As great as this tool is, just about every time I use it, some of the data does not get properly updated.

In the screenshot above taken in Chrome, the Twitter and Facebook shares showed the same number for each page of my site.

When I performed the same search in Firefox, FB shares wouldn’t show up at all.

I guess we get what we pay for…

Great tool nonetheless.

One More

For yet another great way to milk your competitors’ content for all it’s worth and turn it into your very own traffic goldmine, take a look at this post:

How to Make Popular Content Your Own

Of course, this is not a call to plagiarize other bloggers’ content or regurgitate what’s been said over and over again.

The key to generating great content ideas using this method is to provide a unique perspective on the same topic.

For instance, someone writes a great post about “5 Awesome Blog Post Titles“.

The post takes off – the readers definitely enjoyed it and gave it the comment/social media love accordingly.

Now you use that knowledge to your advantage and write a post about “5 Worst Blog Post Titles Mistakes“.

This way, you can even go back to the original blog you got the idea from and leave them a comment letting them know about your post.

This might turn out to be a great way to jump start your post promotion.

Marketing Takeaway

This might seem to be dead simple.

And it is.

And it also works.

So stop wasting your time writing on the topics you think your readers might be interested in and start writing knowing what your readers are interested in.

Give your readers bread and games.


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31 Comments (click here to leave a comment)

  1. I checked some “competition” (blogs on my topic that I like to read) at Topsy and guess what? – they’re not getting that much traffic (or tweets). Went back and read your Alexa post and tried them on Alexa: high numbers (low traffic). It blew my mind – does that mean I don’t have an audience?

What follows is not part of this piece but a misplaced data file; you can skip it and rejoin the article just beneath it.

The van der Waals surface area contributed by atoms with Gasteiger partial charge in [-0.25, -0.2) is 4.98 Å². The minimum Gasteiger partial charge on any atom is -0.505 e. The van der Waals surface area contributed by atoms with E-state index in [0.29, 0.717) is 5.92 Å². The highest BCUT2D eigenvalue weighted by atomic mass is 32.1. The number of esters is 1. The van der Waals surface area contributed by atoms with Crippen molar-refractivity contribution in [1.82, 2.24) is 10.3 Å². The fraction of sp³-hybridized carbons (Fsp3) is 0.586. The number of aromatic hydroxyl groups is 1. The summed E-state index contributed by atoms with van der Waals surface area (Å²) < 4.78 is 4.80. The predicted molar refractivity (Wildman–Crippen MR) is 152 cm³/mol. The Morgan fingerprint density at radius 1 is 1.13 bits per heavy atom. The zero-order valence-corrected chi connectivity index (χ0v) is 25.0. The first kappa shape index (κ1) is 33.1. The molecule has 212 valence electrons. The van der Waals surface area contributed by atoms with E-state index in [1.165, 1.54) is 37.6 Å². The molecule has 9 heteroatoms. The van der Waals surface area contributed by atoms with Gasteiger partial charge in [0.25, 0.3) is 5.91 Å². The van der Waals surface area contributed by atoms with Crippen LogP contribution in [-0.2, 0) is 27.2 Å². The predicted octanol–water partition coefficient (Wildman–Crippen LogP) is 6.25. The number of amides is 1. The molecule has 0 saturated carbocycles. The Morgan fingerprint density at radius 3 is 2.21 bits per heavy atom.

I tried by topic, and found a niche blog with great ranking, but I hardly ever read it!
    So, I’m still digesting this. I might need to try these great post ideas while expanding to different blogs.

  2. Hey Ana,

    Great post as always! I have been using SEO Quake for over a year now, very helpful tool. But Topsy, on the other hand, I have never used as you described. I will have to give this a try.

    Thanks for the tips Ana and have a great day!

  3. Hey there
    I have to tell you the truth here… I looked at your post and thought…OMG this is very short for Ana… Then I thought “what could these people be commenting on if the post was so short???”… then I realized it was continued to the next page…

    This is what happens when you take a quick glance at things, you see nothing.

    • Ana Hoffman

      lol, Mitz – I am trying to disguise the fact that I can’t seem to write anything shorter than 2,000 words these days. At least, it seems manageable when broken down into a couple of pages.

  4. Ana,

    Did I miss the post where you talk about why you’re using multiple pages for your blog posts now?

    I’d love to know your thought process on it?

    So far I have mixed emotions on the new experience.

    Though I think you’re killing it with the content lately!


    • Ana Hoffman

      I just started playing with pagination, Ryan (not post on it yet, since I don’t have any concrete results to based it upon).